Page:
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WIP - The Secret Lives of Melissa Powell



Work in progress - my new novel "The Secret Lives of Melissa Powell". Excerpt from first draft.

The Secret Lives of Melissa Powell

Carmilla Voiez

Wanda arrived at the inmate’s door with a bundle of letters. The absence of her mentor, and the associated unease Dawson always brought with them towards cell D41, should have given Wanda all the confidence she needed to initiate contact, so why wouldn’t her hands stop sweating? Why did she feel like a thief in the night, sneaking around another person’s house?

The heavy aroma of bleach couldn’t mask the animal stench of sweat and other bodily excretions. Behind her the iron stairs groaned and clanged beneath dozens of tired, bored, listless footsteps. A woman’s sobs echoed across the landing: a mother, perhaps, missing her children, or a daughter receiving news of a parent’s poor health. Life outside the prison walls didn’t stop just because a family member was locked away, warehoused, stored to protect all those good citizens yet to be caught for their own transgressions.

The steel door to the cell was not locked and the child-priestess, who was no longer a child, was inside. Wanda didn’t stop to knock. She didn’t pause outside for the obligatory thirty seconds to ensure the occupant was dressed. In spite of the unannounced arrival and the furious groan of hinges desperate for oil, the prisoner was not startled. She sat cross-legged as usual on the prison mattress. Melissa Powell faced a wall covered in photographs and postcards. A hundred and more vivid landscapes, some famous – the Pyramid of Khufu and the Taj Mahal in hues of saffron; others anonymous – verdant forest scenes, wooden cottages in hickory or gingerbread shades and others built from blocks of graphite or sandstone; iridescent waterfalls; and one, a steep river bank, which looked familiar to Wanda although she couldn’t quite place it.

Wanda positioned herself half way between the sagging mattress and photo-studded wall, holding out letters like an offering. The lineless face remained blank. Wide eyes appeared unfocused. Melissa hadn’t been staring at the wall; she was lost deep in reverie and hadn’t noticed Wanda’s intrusion into the room.

A Formica desk waited beneath the criss-cross-barred window. Wanda could have, should have, left the letters there for Melissa to find when she finished her meditation. However, the urge to speak with the prisoner held her within that cramped space. Ignoring protocol and numerous guards’ warnings, Wanda sat on the bunk beside the prisoner. Keys rattled on her belt, the underarms of her grey shirt dampened and her heart quickened.

She stared at Infamy’s profile, noticing its soft mouth, slight underbite and elfin ears that rose in delicate points amidst the pale stubble of Melissa’s roughly shaved head. Eyelids didn’t flutter but the pronounced domes of the prisoner’s eyes shone with moisture.

Wanda didn’t know how long the Witch of Witchwood would have remained that way if she, inexperienced guard and tempter of fates, hadn’t touched the bony shoulder. One spell was broken and another began as Melissa Powell turned to stare into Wanda’s light-brown eyes. For a moment Wanda floated in the deep aquamarine of those irises, until she was expelled by a sharp, accusing exclamation.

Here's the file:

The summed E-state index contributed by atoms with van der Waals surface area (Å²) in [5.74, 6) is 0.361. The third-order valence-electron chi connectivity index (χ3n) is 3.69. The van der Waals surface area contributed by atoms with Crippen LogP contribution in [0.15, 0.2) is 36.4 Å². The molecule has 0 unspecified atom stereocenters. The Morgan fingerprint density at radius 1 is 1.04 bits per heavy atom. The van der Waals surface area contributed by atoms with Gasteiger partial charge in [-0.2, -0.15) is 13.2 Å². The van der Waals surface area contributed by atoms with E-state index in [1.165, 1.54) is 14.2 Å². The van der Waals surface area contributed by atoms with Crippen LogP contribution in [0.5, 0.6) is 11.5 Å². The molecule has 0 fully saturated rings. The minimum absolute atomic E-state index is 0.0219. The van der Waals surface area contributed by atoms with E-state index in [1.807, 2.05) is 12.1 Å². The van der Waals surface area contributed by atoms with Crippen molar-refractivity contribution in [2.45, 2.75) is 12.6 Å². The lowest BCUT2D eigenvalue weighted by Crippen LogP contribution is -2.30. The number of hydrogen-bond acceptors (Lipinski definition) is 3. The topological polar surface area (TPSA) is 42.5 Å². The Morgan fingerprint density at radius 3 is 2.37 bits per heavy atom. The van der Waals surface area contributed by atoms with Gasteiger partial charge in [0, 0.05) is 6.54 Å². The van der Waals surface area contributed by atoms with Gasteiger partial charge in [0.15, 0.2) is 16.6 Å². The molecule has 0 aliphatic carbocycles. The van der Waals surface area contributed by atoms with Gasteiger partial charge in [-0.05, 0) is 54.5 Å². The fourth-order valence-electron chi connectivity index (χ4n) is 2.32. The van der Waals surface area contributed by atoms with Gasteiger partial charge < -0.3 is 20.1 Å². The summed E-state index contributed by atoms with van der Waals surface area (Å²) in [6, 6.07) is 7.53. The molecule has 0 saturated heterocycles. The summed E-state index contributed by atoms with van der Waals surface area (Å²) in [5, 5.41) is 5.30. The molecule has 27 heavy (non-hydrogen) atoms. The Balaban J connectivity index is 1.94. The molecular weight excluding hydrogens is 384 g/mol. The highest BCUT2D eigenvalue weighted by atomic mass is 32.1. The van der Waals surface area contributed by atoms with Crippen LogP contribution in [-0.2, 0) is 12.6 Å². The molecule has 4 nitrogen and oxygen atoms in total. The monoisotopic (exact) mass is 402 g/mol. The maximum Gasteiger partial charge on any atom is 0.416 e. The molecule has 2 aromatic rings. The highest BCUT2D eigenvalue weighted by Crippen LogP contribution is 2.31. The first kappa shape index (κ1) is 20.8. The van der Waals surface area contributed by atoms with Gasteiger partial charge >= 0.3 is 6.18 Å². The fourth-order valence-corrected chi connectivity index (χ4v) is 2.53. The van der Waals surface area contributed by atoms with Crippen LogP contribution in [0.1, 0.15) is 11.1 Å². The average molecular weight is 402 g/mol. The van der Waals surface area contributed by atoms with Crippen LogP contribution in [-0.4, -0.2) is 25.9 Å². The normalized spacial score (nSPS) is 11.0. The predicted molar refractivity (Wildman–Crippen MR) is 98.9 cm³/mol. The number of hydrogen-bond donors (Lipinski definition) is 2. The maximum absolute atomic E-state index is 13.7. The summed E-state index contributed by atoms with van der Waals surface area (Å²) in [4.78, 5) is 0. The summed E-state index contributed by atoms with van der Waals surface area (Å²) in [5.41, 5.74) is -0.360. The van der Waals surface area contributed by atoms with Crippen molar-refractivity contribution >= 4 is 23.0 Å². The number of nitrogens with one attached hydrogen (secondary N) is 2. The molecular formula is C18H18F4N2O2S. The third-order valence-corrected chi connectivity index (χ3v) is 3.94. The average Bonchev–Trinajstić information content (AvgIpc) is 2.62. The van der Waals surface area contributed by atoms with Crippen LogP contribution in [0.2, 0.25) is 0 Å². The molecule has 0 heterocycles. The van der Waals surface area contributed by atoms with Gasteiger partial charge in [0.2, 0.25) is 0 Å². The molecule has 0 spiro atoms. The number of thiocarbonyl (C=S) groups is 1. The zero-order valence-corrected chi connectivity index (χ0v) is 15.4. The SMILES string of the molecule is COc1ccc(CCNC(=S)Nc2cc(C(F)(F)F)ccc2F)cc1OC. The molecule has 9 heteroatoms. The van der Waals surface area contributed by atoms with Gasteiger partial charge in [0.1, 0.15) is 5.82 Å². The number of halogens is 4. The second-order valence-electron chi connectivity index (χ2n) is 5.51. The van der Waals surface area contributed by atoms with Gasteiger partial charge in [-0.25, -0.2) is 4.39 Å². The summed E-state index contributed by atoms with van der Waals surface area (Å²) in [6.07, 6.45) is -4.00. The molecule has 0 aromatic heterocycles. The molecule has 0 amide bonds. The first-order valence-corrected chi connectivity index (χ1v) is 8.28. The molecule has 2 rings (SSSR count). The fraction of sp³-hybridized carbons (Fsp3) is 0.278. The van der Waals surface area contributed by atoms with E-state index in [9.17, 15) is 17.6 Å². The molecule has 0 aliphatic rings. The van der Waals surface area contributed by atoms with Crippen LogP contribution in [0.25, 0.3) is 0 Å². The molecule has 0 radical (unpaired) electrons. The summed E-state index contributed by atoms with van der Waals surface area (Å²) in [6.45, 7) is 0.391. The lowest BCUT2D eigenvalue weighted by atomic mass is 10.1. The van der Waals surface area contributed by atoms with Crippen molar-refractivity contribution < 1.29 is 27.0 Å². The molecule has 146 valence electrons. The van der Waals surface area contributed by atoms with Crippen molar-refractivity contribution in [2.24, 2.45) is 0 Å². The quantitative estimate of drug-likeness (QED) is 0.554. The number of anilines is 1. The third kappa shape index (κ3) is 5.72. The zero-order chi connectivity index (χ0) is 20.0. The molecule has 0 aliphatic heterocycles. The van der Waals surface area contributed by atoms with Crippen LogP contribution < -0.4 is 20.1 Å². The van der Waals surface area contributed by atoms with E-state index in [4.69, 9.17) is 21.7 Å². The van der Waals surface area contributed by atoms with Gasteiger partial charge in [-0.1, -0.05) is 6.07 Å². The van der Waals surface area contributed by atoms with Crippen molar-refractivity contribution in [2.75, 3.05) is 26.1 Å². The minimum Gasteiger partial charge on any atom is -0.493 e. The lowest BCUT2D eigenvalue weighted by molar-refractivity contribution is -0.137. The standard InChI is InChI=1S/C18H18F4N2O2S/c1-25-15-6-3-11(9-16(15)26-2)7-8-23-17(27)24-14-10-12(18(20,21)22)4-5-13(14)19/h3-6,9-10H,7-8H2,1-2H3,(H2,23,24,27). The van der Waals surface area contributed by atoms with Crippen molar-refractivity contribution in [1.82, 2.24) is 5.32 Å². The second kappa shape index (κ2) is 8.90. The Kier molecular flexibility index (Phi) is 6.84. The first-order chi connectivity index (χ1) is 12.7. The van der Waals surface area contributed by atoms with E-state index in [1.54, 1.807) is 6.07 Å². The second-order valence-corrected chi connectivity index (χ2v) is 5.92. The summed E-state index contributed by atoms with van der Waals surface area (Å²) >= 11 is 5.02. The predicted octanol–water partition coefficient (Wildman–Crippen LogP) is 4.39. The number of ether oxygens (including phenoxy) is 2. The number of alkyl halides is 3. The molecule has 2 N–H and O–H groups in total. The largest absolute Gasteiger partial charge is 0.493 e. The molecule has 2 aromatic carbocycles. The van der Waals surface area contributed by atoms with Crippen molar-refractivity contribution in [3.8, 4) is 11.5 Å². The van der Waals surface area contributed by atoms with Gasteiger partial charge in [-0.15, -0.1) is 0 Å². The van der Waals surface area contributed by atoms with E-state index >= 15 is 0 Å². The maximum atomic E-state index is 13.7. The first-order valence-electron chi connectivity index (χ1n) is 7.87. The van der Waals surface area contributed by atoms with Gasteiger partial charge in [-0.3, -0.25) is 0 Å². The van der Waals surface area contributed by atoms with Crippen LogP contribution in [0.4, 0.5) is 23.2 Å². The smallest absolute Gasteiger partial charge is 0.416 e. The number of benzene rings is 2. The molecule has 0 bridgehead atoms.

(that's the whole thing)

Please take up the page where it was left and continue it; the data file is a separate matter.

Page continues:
“Jones! What do you want?”

Wanda blinked and wondered what the hell she was doing. Her cheeks flushed shamefully and she looked down at her lap. There, gripped between whitening knuckles, she noticed torn envelopes. “I brought your post.”

Melissa laughed. Wanda shivered. Beyond the mesmerising eyes, tufts of blonde hair glowed like a halo around the doll face.

Wanda stood up. Clanging keys broke the silence. Mail fell onto the cell floor like autumn leaves. She needed to get out of there before she completely humiliated herself and further isolated herself from already distrustful colleagues. Dawson would hear of this when she returned from holiday. The dreadful anticipation of her only ally’s disapproval, anger even, shook Wanda until her eyes felt hot and raw and pain flickered behind them.

Melissa extended a pale hand a gripped the prison guard’s wrist. “Stay,” she commanded.

Wanda sank back to the mattress. Migraine vanished, fears subsided and she felt unnaturally calm.

“Which is your favourite?” Melissa asked, motioning with her head towards the wall of worlds.

Wanda’s eyes settled on a photograph of a waterfall plunging between silver birch trees to a pool the colour of Melissa’s eyes. Crystal clear water reflected light in a myriad of rainbows. “That one.”

“Take it off the wall. Bring it to me.”

Wanda did as she was told. Without entertaining the idea of refusal, she placed the photo in the open palms of the prisoner.

Cupped in the woman’s hands the scene came alive. Slowly at first the water moved, drops of cool spray bounced out of the glossy paper onto Wanda’s face. She smelled flowers and ozone and heard the whisper-roar of water.

Melissa passed the image to Wanda. The guard held it securely between forefinger and thumb and watched, entranced, as fish leapt up stream and birds settled on tree branches.

The logical part of Wanda’s brain flexed its muscles and reminded her that this was a hallucination, but Melissa’s breath against her cheek felt like a gentle spring breeze and completed the realness of the scene.

The dull pain of Melissa’s hand hitting Wanda squarely between the shoulder blades propelled the guard forward, and she was there in the sunlit glade, paddling in cool water.

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